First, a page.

A narratological reading of Tacitus’ historical works
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Three 20th-century literary approaches have had a marked influence on the reception of Tacitus' historical works. The historical and textual foci of the geistesgeschichtliche and New Critical approaches, respectively, have now been replaced by reader-response criticism which acknowledges the role of the reader in the process of interpretation. Narratology, which developed from structuralist roots, is generally regarded as a rigid approach to narrative texts. In this article some examples taken from a narratological analysis of Tacitus' Historiae I, 1-49 serve to illustrate how this method can lead to a reading which affords the reader a creative role. The following narratological aspects are discussed: textual ordering, duration, frequency, characters, space and focalisation.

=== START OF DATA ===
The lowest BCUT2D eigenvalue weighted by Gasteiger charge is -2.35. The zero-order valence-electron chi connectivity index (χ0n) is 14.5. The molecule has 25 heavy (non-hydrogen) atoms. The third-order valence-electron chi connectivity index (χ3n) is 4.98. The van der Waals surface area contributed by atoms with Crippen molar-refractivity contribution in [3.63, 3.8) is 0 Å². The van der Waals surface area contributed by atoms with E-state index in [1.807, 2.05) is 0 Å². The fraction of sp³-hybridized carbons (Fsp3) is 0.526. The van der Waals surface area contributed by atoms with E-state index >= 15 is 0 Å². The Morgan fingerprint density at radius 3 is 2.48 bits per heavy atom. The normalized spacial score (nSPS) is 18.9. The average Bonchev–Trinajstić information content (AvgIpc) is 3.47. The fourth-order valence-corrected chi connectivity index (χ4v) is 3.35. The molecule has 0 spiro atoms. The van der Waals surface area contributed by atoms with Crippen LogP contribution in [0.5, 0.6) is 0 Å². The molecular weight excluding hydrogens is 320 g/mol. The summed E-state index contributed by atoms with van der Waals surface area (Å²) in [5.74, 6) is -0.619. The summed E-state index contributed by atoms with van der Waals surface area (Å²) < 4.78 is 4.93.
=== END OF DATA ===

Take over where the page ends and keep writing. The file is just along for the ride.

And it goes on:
- Faculty of Theology